Still weird to me

The other day, my Lovely First Wife went to the Kroger together, which is not always as rollicking an adventure as you might think.  I, as a male-type man, have a list of three items, and so naturally one goes in and gets three items and is on one’s way.  She, on the other hand, will need one item—a bag of lettuce, let us say—and yet will push a cart up and down every aisle.  One must look and see “what they have.”

On this occasion I was willing to play along, and so we began to mosey through the produce section.  It is important for you to realize that we were at the “old” Kroger; in Newnan we have three, the original “old” Kroger in town, the “new” Kroger out a little ways past the interstate, and then the “other” Kroger way out in the middle of the exurban enclaves towards Peachtree City.

In town, we have the old Kroger.  We are allowed to call it the ghetto Kroger; those who live out with the “other” Kroger are not.

So there we are in the produce section of the old Kroger, and we are both struck suddenly that we are looking at jackfruit.  We don’t know we are looking at jackfruit—we have to look at the tag.

We were astonished.  These things are about the size of a football, and the label reminds you to wear gloves when you cut them open, since the alligator-like skin apparently will lacerate you.

Perhaps you have already heard of jackfruit.  We had not, and in fact it was only when I went to find a picture—because I assumed that no one would know what it was—that I discovered that it’s a thing now?  Serves us right for not being vegans.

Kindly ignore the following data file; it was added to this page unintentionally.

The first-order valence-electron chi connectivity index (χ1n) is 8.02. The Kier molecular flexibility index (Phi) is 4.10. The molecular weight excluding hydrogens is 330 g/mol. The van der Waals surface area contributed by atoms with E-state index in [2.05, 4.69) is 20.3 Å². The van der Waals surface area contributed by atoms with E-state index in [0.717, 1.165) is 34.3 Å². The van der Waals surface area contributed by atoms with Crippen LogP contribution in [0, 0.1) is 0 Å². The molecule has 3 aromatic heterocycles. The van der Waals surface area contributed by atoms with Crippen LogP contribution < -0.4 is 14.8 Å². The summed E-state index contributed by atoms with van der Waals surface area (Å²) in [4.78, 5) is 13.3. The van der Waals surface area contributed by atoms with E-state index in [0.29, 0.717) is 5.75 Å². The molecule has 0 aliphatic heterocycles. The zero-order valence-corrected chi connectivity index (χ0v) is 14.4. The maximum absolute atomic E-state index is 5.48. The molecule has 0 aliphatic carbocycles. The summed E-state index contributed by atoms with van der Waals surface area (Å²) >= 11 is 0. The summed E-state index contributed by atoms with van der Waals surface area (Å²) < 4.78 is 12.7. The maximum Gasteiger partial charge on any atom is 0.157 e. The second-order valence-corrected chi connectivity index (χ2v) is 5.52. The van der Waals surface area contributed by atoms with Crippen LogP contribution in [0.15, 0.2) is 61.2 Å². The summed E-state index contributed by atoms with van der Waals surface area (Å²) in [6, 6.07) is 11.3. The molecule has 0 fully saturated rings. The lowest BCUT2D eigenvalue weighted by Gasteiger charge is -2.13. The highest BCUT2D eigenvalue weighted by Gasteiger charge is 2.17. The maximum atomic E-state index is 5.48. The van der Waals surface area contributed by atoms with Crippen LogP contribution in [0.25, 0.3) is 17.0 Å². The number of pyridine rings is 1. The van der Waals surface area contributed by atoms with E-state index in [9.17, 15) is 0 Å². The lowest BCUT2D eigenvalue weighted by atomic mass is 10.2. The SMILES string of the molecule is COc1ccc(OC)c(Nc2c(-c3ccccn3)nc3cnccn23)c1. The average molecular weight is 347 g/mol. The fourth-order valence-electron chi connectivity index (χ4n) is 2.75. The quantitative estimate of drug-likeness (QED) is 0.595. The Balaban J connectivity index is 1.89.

Here, have a sampling of headlines:

So that was weird enough, but this post is not about jackfruit.  It was just a symptom.  Because the jackfruit had stopped us in our tracks, we paused to see what else was there.  We found three different brands of kiwi, and two versions of coconut.  Coconuts.  In Newnan.

We’ve had this weird feeling before, and I blogged about it before: the options available to us in our grocery stores in no way resembles what was available to our parents.  Perhaps your parents—and here, by “parents” I mean “mother”—cooked everything from fresh with amazing ingredients from all over the world, but my mother, faced with feeding five kids, used every shortcut, every canned item, every pre-processed food she could.

I, on the other hand, can wander down the condiment aisle and be amazed by:

Peruvian Aji Amarillo?  And what on earth is Shichimi Togarashi?  Where’s the Tabasco™ Sauce?

Okay then.  We have our choice of aiolis.

Vinaigrettes.

We have choices for finishing sauces. FINISHING SAUCES, KENNETH.

Astute readers will notice that not only are there amazing, fabulous choices for condiments in the ghetto Kroger in Newnan, GA, but these are all store brands.  (Full disclosure: we have found that Kroger’s Private Selection items are pretty awesome.)

But even so…

…I have a choice between two roasted raspberry chipotle sauces.

Here’s the deal.  I know there are segments of the population who might grumble that if canned potatoes were good enough for Mom (and Tabasco™ sauce for Dad), then they’re good enough for me.  But I say huzzah—how wonderful that I have these choices, even in the ghetto Kroger of Newnan, GA.  It’s almost as if our nation looked around and decided that there was value in diversity.

::mic drop::

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One thought on “Still weird to me

  1. Yes, it’s great!
    I have discovered Amba and Arabian spices. Since I’m a vegetarian, it’s makes some bland foods really tasty.

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